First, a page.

An experience today made it blatantly clear to me that being in the ad exchange business I take it for granted that I know what actually is an ad exchange.
I’m amazed, but it had never really occurred to me that most people think an ad exchange is more like a link exchange. Meaning that an ad exchange is a system where websites swap ads with each other. That really isn’t the case at all, but based on the words themselves and the concept of link exchanges I can see how people come up with that conclusion.
The good news is that ad exchanges are growing in number, size, and prominence. iMedia recently did a round up of ad exchanges that’s worth taking a look at. They start out by summarizing the concept, then giving the same interview questions to all the major ad exchanges that exist.
It starts out with Adbrite. First, I would probably classify Adbrite as a marketplace instead of an actual exchange, but that’s kind of semantics. Either way, it should be understood that Adbrite is a much different system then something like the Right Media Exchange. Adbrite is setup so individual advertisers choose to advertise on individual publishers on a couple of set pricing types. An actual exchange can contain many different types of companies and pricing and is a more dynamic (and some might say confusing) environment. I also must applaud Adbrite for providing actual client examples and numbers in this article. Part of the definition of “exchange” to me conveys an open environment, and as we’ll soon see some other exchanges are intending to keep things secret.
Next in the iMedia article is AdECN. AdECN is very heavy with the exchange terminology and likes to compare themselves to financial exchanges. This is great, but they didn’t disclose any customers or numbers for this article citing confidentiality. Most financial exchanges are pretty open with these things, it’s part of what makes them work by nature. It’s also interesting that AdECN used to make their transactions per second number public, but won’t disclose anymore. I also have a problem with this quote:
AdECN is the only real-time, auction-based, neutral exchange for online display advertising.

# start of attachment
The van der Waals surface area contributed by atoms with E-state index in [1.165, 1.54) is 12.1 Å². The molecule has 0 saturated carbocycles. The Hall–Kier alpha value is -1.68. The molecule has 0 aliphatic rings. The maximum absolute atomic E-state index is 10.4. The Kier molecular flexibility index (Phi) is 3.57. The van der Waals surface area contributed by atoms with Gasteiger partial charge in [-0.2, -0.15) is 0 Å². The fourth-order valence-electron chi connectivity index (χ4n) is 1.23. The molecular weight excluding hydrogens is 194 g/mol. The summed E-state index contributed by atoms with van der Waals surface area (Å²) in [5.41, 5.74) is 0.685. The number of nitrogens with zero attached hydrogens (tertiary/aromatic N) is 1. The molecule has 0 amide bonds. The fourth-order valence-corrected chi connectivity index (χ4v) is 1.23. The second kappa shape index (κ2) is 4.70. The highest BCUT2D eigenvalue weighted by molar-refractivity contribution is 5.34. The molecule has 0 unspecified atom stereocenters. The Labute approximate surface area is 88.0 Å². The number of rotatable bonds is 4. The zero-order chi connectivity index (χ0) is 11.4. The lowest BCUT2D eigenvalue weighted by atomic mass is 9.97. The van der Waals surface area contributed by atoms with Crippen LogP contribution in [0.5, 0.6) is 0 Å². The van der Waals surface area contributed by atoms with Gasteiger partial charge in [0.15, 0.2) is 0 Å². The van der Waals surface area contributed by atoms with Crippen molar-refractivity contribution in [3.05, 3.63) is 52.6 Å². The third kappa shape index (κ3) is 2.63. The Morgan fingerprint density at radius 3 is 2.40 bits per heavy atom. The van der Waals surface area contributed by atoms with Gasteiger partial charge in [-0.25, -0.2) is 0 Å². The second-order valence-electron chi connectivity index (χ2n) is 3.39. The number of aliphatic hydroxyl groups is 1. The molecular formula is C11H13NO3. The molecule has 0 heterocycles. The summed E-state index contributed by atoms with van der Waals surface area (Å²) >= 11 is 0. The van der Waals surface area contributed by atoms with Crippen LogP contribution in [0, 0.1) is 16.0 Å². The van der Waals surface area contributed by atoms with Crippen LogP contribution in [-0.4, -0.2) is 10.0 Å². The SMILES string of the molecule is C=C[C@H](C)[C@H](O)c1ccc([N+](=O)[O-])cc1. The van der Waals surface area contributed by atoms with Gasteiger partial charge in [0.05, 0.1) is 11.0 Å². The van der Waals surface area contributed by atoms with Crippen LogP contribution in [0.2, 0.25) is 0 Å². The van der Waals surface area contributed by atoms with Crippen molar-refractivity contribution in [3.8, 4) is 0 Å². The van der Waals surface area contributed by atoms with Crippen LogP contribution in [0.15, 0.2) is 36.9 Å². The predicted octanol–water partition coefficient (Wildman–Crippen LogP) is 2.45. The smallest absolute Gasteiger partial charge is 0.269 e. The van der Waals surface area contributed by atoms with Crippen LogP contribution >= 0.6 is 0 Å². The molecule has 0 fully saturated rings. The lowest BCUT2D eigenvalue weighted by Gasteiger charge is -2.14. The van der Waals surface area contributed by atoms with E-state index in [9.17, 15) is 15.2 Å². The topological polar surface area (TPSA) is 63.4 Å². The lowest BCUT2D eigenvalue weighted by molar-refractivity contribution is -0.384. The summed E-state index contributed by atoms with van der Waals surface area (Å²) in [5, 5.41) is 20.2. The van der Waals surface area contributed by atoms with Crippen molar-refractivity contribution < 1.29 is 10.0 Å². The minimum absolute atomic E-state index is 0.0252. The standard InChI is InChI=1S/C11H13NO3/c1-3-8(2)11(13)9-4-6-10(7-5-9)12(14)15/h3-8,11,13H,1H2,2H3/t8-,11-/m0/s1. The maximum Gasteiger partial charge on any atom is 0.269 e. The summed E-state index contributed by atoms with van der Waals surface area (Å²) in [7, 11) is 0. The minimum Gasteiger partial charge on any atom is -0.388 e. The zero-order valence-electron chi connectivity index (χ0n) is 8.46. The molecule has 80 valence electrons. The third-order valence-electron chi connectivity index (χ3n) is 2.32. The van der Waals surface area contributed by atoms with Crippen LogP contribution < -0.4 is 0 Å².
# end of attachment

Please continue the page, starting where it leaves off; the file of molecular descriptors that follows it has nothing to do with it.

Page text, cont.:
Really? I would argue that a few other exchanges all meet that criteria.
Next on the list is Contextweb’s ADSDAQ. Another one that likes the financial exchange comparisons, and that’s cool with me. Right away I have a problem with the opening line though:
Since its inception in early 2005, we have built the ADSDAQ exchange by offering a CPM AskPrice to publishers.
While Contextweb may have been operating in 2005, they didn’t launch their exchange, or at least talk about it as an exchange until quite recently. As you can see from Archive.org, the ADSDAQ website didn’t go live until May of 2007. As far as I know, this solution was still in beta in June (as seen in the signature of this forum post). So I think it’s odd to be billing your exchange as operating since early 2005, maybe I’m just being picky though.
I do like that they are releasing names of clients and data though, and it seems like an interesting system.
Next on the Exchange hit list is Datran Media’s Exchange Online. Datran’s big difference is that they focus on email advertising, which definitely puts them in a unique position today. I’m admittedly not an expert in the email advertising area, so I’m not sure I can really evaluate it well. Again though, a quote I have a problem with:
EO.com is the first exchange to support cost-per-acquisition pricing.
Maybe in email advertising this is the case, but numerous exchanges have already been offering CPA pricing. Right Media’s Exchange launched in early 2005 with CPA as one of the main pricing types.
DoubleClick’s beta exchange is the next to be looked at, but like AdECN DoubleClick doesn’t release any clients or numbers. Being that it’s still in beta and not publicly launched, I’ll cut them some slack on not feeling comfortable releasing that information yet.
Lastly is my biased favorite, the Right Media Exchange. Undoubtedly the largest and oldest of the exchanges, I feel the profile is pretty good with releasing the names of real clients, and giving out data. The big question now is how our integration with Yahoo! goes, and what the future holds for the exchange with Yahoo’s resources, talent, and relationships involved.
The exchange area is posed for more growth over the next few years, and we’ll continue to see more companies enter the space. It should be a fun ride.